#1. Characterization:

Is goal, motivation, and conflict (both internal and external) present for every character in every scene?

#2. Plot:

Does the submission demonstrate mastery of the scene-and-sequel technique?

#3. Pacing:

Is the submission too terse for a tender scene? Does it lack the urgency necessary for suspense or humor? Does it bog down with narrative (adjectives, adverbs, stage directions, character exposition, etc.)?

#5. View Point:

If the author “jumped heads” in mid-scene, was the viewpoint shift distracting? Does the viewpoint shift raise the emotional ante? Could the scene be stronger without the viewpoint shift?

#6. Dialogue:

Is the dialogue conversational? Does it help to build characterization and move the plot forward? Is the dialogue consistent with the character’s personality and the time period in which the novel is set?

#7. Transitions:

Are they seamless between paragraphs? Do the scenes and sequels flow logically into each other? When one chapter ends, does the following chapter immediately grab your attention? With each successive chapter, does the tension build?

#8. Grammar and Word Choice:

Is the writing fairly flawless? Does it roll easily through the mind? Are anachronisms used? Is the language repetitive or unwieldy?

What is Novel Structure?

Novel structure (or narrative structure) is the framework of your story. In general, you can think of novel structure as having three acts:

The Set Up:

The main characters are introduced, along with their backgrounds and story goals.

 The Conflict:

The bulk of the story transpires. The characters go through major changes along the way to achieving their story goals.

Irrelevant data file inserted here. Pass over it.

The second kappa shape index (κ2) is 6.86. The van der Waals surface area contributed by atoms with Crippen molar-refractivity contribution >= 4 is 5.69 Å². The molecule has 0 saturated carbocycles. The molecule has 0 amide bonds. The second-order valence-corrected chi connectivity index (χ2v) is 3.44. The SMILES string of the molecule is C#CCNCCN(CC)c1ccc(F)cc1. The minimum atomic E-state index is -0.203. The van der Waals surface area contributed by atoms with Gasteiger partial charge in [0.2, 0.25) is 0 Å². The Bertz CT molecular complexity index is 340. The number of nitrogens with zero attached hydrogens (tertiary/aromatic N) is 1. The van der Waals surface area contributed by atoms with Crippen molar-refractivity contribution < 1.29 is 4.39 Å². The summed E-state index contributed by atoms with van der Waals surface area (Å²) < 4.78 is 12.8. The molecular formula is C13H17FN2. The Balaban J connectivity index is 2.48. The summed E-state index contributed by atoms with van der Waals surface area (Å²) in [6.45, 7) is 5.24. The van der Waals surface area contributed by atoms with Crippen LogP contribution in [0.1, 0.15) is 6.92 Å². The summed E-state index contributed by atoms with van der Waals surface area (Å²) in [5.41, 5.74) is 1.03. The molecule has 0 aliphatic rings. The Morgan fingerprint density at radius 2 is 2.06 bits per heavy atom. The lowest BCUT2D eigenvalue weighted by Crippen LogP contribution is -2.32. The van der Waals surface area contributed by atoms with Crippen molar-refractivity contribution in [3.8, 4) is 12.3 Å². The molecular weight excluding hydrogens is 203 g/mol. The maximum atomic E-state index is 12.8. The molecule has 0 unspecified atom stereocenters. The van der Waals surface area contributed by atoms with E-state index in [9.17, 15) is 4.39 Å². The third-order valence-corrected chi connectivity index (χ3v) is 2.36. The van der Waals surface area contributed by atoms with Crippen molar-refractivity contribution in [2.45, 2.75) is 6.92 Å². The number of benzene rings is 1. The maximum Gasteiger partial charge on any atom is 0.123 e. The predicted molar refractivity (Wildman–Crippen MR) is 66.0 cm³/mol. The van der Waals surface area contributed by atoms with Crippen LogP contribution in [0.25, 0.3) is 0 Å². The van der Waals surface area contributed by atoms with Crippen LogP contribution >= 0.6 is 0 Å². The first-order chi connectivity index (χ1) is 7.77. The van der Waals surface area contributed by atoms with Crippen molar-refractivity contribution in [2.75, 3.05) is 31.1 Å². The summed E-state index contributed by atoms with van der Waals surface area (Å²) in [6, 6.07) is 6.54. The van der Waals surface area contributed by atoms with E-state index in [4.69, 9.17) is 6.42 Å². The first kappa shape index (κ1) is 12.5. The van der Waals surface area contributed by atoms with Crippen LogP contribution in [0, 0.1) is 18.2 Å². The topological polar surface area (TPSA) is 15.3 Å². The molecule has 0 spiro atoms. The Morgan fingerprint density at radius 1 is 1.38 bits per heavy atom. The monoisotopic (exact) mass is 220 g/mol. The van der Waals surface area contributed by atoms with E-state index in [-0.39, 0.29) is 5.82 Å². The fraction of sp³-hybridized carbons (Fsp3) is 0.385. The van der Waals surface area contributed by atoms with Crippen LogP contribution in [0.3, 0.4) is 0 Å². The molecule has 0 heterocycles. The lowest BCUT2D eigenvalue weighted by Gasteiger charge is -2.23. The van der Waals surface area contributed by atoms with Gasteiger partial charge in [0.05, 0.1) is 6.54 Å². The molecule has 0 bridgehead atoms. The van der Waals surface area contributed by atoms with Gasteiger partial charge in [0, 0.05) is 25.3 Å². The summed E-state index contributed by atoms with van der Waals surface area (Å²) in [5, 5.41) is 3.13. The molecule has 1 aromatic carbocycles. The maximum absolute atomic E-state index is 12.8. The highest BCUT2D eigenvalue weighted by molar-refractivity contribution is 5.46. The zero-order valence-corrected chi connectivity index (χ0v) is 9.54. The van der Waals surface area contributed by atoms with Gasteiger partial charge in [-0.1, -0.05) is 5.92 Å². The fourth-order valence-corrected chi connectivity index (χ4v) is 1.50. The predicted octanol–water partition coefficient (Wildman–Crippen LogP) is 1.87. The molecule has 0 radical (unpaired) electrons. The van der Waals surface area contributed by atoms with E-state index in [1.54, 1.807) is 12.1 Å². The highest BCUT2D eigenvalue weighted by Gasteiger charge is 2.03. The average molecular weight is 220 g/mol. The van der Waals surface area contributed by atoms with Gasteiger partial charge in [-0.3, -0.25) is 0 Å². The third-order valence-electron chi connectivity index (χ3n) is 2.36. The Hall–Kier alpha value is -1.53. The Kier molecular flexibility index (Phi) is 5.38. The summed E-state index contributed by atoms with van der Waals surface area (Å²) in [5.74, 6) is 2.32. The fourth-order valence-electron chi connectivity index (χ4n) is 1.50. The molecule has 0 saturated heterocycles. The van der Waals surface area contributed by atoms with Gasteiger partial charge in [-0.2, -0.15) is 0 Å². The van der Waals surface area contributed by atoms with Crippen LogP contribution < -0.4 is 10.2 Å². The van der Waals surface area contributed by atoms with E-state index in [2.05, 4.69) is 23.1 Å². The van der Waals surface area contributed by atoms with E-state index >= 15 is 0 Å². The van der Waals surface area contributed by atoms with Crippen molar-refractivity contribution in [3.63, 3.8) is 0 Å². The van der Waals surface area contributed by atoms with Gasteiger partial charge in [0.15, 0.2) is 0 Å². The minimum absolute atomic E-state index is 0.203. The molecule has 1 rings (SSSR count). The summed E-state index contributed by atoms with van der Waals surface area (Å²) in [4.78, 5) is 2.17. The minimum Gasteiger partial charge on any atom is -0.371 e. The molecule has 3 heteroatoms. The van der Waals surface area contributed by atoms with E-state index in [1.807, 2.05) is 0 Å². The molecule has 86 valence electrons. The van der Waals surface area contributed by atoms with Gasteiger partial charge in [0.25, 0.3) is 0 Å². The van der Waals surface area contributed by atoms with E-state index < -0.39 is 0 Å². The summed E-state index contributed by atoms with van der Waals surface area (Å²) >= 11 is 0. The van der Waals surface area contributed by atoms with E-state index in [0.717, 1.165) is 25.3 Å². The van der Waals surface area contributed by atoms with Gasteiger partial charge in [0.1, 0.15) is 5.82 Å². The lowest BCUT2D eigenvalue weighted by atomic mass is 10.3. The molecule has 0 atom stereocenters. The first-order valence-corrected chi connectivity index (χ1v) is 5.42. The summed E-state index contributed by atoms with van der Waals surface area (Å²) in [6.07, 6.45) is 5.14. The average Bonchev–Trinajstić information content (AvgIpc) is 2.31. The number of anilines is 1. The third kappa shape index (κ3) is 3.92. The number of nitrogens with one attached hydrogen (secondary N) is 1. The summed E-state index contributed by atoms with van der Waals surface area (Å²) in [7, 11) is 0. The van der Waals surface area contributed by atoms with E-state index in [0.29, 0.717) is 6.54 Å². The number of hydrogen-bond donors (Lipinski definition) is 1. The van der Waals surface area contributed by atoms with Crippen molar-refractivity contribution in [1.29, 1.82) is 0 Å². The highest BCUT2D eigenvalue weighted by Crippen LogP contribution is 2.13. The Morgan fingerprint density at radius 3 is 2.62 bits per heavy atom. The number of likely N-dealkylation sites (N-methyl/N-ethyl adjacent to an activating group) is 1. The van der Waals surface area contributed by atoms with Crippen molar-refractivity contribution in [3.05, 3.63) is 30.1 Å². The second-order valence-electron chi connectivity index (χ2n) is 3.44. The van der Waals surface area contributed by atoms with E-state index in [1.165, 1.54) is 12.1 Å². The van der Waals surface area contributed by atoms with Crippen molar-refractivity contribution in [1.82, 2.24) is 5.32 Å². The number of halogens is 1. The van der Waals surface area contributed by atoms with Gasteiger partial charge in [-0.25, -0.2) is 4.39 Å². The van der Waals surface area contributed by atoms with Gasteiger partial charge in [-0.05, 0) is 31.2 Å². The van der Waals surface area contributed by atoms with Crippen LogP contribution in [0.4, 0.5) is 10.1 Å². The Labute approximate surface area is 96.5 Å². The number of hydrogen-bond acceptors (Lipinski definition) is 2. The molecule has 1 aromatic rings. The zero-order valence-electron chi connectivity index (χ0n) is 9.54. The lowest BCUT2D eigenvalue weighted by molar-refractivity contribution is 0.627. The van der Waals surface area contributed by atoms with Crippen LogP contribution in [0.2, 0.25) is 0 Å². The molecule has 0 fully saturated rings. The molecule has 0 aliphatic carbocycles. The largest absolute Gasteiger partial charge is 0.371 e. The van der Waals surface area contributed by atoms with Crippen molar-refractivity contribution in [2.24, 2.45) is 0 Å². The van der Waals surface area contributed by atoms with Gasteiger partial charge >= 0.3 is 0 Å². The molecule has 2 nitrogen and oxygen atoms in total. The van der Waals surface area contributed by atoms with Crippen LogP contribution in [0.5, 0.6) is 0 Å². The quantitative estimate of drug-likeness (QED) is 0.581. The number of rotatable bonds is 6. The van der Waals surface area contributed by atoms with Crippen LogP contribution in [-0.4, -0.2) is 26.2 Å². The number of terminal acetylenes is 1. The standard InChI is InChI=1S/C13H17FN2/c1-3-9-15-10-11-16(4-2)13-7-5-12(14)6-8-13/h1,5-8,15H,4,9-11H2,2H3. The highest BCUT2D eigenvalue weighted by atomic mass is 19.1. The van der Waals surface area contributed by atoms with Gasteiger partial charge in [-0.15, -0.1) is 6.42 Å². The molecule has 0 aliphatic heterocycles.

The protagonist is forced to confront the biggest obstacle to achieving his story goal. All elements of the story come together, and the resolution leads to the "inevitable" ending.

 When evaluating a novel-length manuscript for another writer, be sure that:

#1. Chapter 1 opens with a hook.

#2. Chapter 3 ends with an intriguing cliff-hanger.

#3. The story has compelling subplots that are tied to secondary characters, including the antagonist.

#4. Tension and conflict consistently evolve throughout the book to keep the middle from “sagging.”

#5. Subplots are resolved in reverse-order of importance (The greatest conflict should be resolved last)

#6. The “dark moment” shows the protagonist making the toughest, value-based decision in the plot.

#7. The climax shows the protagonist triumphing over the antagonist.

#8. The resolution ties up all loose ends in as few pages as possible.

#9. The ending provides a satisfying sentence or final paragraph designed to linger in the reader’s memory. (In the immortal words of Mickey Spillane, “The first page sells [your] book. The last page sells your next book.”)


Reading the Book of a Writing Peer is a Labor of Love


Like any labor, it can become tedious. In a time crunch, you may be tempted to write terse comments that would make you wince if you spied them in the margins of your manuscript.

When you find yourself growing impatient with the book that a peer is writing, put down the red pen and grab a chocolate bar. Or a can of cold beer.

If all else fails, walk away from the manuscript for a few hours.

Remember: He who slashes eventually gets slashed.


The article, How to Write Critiques of Fiction Book Manuscripts, is copyrighted by Adrienne deWolfe.